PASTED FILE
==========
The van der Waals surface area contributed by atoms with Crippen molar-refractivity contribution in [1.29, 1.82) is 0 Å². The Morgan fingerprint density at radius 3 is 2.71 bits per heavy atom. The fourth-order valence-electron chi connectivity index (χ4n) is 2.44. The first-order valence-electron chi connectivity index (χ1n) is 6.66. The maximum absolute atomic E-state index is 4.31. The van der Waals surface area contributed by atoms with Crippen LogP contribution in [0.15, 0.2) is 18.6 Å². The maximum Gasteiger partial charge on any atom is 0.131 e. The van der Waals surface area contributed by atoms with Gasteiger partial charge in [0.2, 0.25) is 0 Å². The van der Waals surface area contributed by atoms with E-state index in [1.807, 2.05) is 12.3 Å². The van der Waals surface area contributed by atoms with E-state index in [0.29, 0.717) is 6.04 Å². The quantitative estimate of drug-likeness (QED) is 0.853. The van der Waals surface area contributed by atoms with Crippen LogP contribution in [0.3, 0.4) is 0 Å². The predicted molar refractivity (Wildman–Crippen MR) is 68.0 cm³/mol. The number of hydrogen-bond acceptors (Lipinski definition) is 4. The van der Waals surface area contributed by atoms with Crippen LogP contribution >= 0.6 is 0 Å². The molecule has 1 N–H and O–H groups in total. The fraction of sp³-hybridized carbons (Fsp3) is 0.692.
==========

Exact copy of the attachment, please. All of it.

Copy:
The van der Waals surface area contributed by atoms with Crippen molar-refractivity contribution in [1.29, 1.82) is 0 Å². The Morgan fingerprint density at radius 3 is 2.71 bits per heavy atom. The fourth-order valence-electron chi connectivity index (χ4n) is 2.44. The first-order valence-electron chi connectivity index (χ1n) is 6.66. The maximum absolute atomic E-state index is 4.31. The van der Waals surface area contributed by atoms with Crippen LogP contribution in [0.15, 0.2) is 18.6 Å². The maximum Gasteiger partial charge on any atom is 0.131 e. The van der Waals surface area contributed by atoms with Gasteiger partial charge in [0.2, 0.25) is 0 Å². The van der Waals surface area contributed by atoms with E-state index in [1.807, 2.05) is 12.3 Å². The van der Waals surface area contributed by atoms with E-state index in [0.29, 0.717) is 6.04 Å². The quantitative estimate of drug-likeness (QED) is 0.853. The van der Waals surface area contributed by atoms with Crippen LogP contribution in [0.3, 0.4) is 0 Å². The predicted molar refractivity (Wildman–Crippen MR) is 68.0 cm³/mol. The number of hydrogen-bond acceptors (Lipinski definition) is 4. The van der Waals surface area contributed by atoms with Crippen LogP contribution >= 0.6 is 0 Å². The molecule has 1 N–H and O–H groups in total. The fraction of sp³-hybridized carbons (Fsp3) is 0.692.